Figure 6. Typical slave ISENSE offset to ideal (master).

Figure 7. Dynamic load balancing during an output transient.

Wide Selection of Power Stages

Each LTC3882 PWM channel provides five selectable PWM control protocols for interfacing to power stage designs that have 3.3V-compatible control inputs. The user can choose the optimum type of power stage for the design requirements: discrete FET drivers, DrMOS devices or power blocks. These can be mixed and matched on a per channel basis, allowing optimization of power subsystem partitioning, size and cost, according to the power delivery needs of each rail.

Accurate Operating Parameter Telemetry

The LTC3882 monitors critical supply parameters with an internal 16-bit ADC. Digital readback via PMBus is available for input and output voltages, output currents, duty cycles and temperatures. The LTC3882 tracks, maintains and provides peak values for these parameters.

Beyond basic supply parameter telemetry, the LTC3882 can report a wide range of internal and external status information to the system host over the PMBus.

Fast, Programmable Fault Response

Faults can be detected and communicated using a shared fault bus between LTC3882s as well as other Linear Technology PSM family members, such as the LTC3880. The LTC3882 provides a standard open-drain ALERT output with compliant ARA response for notification of a wide range of fault conditions to the bus host. The LTC3882 implements high speed, low level hardware responses to critical faults to protect the power stage and downstream system load. PMBus commands can then be used to configure higher-level responses, mask faults to the system, and determine which faults are propagated to the shared fault bus. This provides flexibility in dynamically managing fault handling at the system level, even after hardware has been designed and fabricated.

The LTC3882 includes extensive logging capability that records the state of converter operating conditions immediately prior to a fault. This log can be enabled and stored to internal EEPROM to provide a black box recorder function for in-system diagnosis or subsequent remote debugging of abnormal events.

Using Digital Programmability to Advantage

There are many reasons to consider use of a power systems management (PSM) controller. PMBus commands can be issued to the LTC3882 to set output voltage, margin voltages, switching frequency, output on/off sequencing and other operating parameters. In total, the LTC3882 supports over 100 PMBus commands, both standard and custom. A principal benefit of this programmability is reduced design cost and faster time to market.

Once a fundamental hardware macro design is complete, many variations can quickly be created, brought to operation, and verified as needed by simply adjusting digitally programmable parameters inside the LTC3882 controller. Adjustments can continue beyond production release as needed, including fully synchronized resequencing/retiming of power rails. Combined with optional external resistor programming of key supply parameters, this kind of flexibility can avoid risky, costly PCB spins or hand-wired modifications due to last-minute changes in requirements or evolving system use.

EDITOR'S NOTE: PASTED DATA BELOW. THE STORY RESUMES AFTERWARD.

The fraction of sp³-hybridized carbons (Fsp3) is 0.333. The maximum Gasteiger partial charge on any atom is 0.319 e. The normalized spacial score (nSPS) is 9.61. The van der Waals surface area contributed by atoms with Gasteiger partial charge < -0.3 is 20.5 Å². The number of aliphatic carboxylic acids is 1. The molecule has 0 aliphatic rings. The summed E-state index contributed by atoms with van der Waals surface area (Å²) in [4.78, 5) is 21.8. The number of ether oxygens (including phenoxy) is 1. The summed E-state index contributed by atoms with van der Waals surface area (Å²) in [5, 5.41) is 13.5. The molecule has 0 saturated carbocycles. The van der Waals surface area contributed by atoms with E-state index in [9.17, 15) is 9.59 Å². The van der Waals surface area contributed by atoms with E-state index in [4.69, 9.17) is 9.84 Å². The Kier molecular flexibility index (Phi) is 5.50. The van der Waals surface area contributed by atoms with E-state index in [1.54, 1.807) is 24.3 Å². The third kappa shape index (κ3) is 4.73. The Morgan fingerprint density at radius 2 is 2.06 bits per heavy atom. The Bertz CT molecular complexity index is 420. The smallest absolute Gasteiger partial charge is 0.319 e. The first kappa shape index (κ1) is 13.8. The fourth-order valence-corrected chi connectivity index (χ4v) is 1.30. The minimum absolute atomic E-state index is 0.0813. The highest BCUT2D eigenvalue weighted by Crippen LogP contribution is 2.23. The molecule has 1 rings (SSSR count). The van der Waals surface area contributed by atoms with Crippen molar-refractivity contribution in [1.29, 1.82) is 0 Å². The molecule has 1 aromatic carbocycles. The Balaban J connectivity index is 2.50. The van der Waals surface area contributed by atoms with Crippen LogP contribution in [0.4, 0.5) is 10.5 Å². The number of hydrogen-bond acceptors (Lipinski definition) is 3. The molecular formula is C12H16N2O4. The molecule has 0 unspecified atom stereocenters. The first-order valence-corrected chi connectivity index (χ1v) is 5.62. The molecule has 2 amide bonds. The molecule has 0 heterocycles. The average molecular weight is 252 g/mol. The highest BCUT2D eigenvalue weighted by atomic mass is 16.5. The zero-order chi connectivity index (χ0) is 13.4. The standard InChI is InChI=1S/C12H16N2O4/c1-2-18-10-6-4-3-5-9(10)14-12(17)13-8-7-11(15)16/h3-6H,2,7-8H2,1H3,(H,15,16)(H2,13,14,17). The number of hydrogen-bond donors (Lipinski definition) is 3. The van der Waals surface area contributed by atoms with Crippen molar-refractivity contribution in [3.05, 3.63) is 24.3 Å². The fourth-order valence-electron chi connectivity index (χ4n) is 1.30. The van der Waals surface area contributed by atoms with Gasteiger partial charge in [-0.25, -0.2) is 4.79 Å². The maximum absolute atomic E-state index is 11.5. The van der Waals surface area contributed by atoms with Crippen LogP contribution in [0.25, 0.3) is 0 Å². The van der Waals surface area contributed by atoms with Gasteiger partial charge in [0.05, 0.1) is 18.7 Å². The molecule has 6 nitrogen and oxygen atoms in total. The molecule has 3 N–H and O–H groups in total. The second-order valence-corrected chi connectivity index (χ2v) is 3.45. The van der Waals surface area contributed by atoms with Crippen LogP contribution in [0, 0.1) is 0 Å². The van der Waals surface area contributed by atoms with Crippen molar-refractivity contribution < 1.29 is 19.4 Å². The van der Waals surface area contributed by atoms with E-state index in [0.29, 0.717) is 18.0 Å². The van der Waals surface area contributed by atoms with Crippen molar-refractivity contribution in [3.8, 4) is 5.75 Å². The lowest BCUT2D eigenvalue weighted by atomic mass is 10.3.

Final configurations can be stored to internal EEPROM using a variety of means, including custom factory programming. Once a configuration is stored, the controller powers up autonomously to that state without burdening the host for additional programming. However, even after a final EEPROM configuration is loaded, optional external programming resistors can be used to modify a few key operating parameters: output voltage, frequency, phase and bus address.

Once designed, the multiple addressing schemes supported by the LTC3882 allow the system to communicate with devices globally or selectively at the rail, device or individual channel level, depending on control and monitoring requirements. PMBus then facilitates sophisticated high level system operations, such as energy-efficient application load balancing, local phase shedding, fault containment/redundancy or interactive preventive maintenance. These functions would simply not be cost-effective or even possible with conventional power supply components in large systems.

Design Development Support

Linear Technology offers an array of free software tools to assist with design, development and debug of LTC3882-based power supplies. LTpowerCAD provides recommendations for component values and performance estimates specific to the target application. This PC-based tool guides the user through the entire PWM design process, reducing development effort and reducing cycle time. It shows real-time results of feedback loop stability, and the design can be exported to LTspice® for additional design verification. PCB layout examples can also be provided.

LTpowerPlay is a PC-based tool with a GUI that supports a wide range and combination of Linear Technology PSM products. The LTC3882 PMBus command and feature set is consistent with other devices in the Linear PSM family. It operates seamlessly with these devices for flexibility and system-level optimization of power management design. LTpowerPlay provides a comprehensive, cohesive PMBus development environment with full configuration, internal EEPROM programming, fault logging and real-time telemetry data/graphing. This can be especially helpful to power supply designers needing to quickly bring up a large, complex power subsystem. The tool can communicate with custom designs and standard demo circuits, such as the DC1936A. Both of these tools and other design reference materials are available at www.analog.com.

Proven firmware examples for use with the LTC3882 are available to qualified customers. Contact Linear Technology for details.

Conclusion

The LTC3882 is a high performance PSM voltage mode buck controller capable of very accurate output voltage regulation, supporting up to eight phases with well balanced current sharing. It can be used with discrete FET drivers, DrMOS devices or power blocks. An onboard 16-bit ADC provides accurate telemetry of all critical operating parameters. It features sophisticated fault management, reporting, sharing and storage. With its internal EEPROM for settings and optional external resistor configuration, the LTC3882 can operate independently or under PMBus bus control in complex, managed power subsystems. Applications include high current distributed power systems, servers, network storage, intelligent high efficiency power regulation and industrial systems such as ATE and telecom.

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James McKenzie